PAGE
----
ARE THERE ANY SCENES DURING THE CLOSING CREDITS?: No.

SO WHAT EXACTLY IS THIS CONTROVERSY ABOUT THE SECRET INVASION OPENING CREDITS THAT EVERYONE HAS BEEN TALKING ABOUT?: As Allyson described in her own article earlier this week, Marvel Studios used A.I. technology to design the opening credits for Secret Invasion. Yes, Marvel Studios, the film and television division of Marvel Entertainment and Marvel Comics, one of the biggest — if not the biggest — comic book companies in the world, and has hundreds of artists who they could’ve hired to craft and design the opening credits for their upcoming series, decided to ignore and disrespect those artists by saying, “Nah, let’s have some A.I. do this for us, instead.” Once this decision became known to the public, the backlash was loud, swift, and merciless, especially from other artists who work in the comic book industry.

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OH, WOW! THAT’S F-CKED-UP!: Yes, it is. It’s been clear for far too long that writers and artists have dealt with enough bullsh-t when it comes to working for Marvel Comics, and how they are treated and ignored long after their work has been published and resulted in more financial success for Marvel Comics (and not so much for the actual writers and artists), but this was just one more spoonful added to that ever-growing mountain on their plates.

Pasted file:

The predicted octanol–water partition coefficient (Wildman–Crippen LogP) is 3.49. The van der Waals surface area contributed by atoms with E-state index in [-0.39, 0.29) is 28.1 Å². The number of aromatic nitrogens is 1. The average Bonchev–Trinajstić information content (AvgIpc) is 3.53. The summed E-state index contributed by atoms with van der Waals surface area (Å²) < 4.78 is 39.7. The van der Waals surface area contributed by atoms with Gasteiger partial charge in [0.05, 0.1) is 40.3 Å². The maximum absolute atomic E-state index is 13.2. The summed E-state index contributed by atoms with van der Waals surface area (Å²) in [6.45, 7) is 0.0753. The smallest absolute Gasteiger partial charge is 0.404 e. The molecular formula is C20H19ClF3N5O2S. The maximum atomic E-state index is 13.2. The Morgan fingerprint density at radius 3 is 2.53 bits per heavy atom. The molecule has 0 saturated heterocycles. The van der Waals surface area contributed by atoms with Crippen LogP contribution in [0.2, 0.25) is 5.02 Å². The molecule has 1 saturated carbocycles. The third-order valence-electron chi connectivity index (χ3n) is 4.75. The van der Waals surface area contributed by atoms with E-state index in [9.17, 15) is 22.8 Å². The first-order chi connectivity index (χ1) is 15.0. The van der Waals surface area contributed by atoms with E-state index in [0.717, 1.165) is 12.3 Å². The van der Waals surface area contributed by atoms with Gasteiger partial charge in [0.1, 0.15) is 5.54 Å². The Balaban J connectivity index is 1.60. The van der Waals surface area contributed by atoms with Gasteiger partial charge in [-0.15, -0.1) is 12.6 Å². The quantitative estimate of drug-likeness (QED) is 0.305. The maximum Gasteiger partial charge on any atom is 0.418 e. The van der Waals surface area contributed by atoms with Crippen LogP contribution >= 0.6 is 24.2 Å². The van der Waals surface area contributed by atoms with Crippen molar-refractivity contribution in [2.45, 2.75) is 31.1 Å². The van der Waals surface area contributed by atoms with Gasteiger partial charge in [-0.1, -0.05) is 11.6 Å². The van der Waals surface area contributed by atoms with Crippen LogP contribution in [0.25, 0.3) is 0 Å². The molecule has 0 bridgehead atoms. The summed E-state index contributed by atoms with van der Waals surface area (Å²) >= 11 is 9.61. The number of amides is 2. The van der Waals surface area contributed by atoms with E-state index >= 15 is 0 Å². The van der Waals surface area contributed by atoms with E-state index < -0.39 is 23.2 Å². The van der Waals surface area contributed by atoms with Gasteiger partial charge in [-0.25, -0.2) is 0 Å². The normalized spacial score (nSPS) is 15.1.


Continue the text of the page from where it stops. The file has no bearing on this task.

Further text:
TO SUM IT ALL UP: A solid and entertaining pilot to get the ball rolling, and literally bring Nick Fury down to Earth so we can see him do what he does best: be a brilliant spy with serious trust issues, as he does what he can to stay three steps ahead of everyone else in order to keep the world safe, even if his choices aren’t always the nicest or the easiest. Seeing Samuel L. Jackson onscreen as Fury is always a pleasure, and seeing him play a version of Fury who is consumed with self-doubt, and has physically and mentally reached the point where even his friends are wondering if he’s an asset or a liability when it comes to fighting the good fight. And his scenes with Ben Mendelsohn, Cobie Smulders, and Olivia Colman all have some terrific chemistry that holds your attention even when there are no bullets or explosions popping off yet.

It’s clear that Secret Invasion is in the same territory as Captain America: The Winter Soldier and The Falcon and the Winter Soldier, as it’s much less reliant on bathos to put viewers at ease, and more focused on being a 1970s-era political thriller where loyalties are always unclear, and a happy ending isn’t guaranteed. (And no, Archer, we’re not doing “Phrasing” right now.”)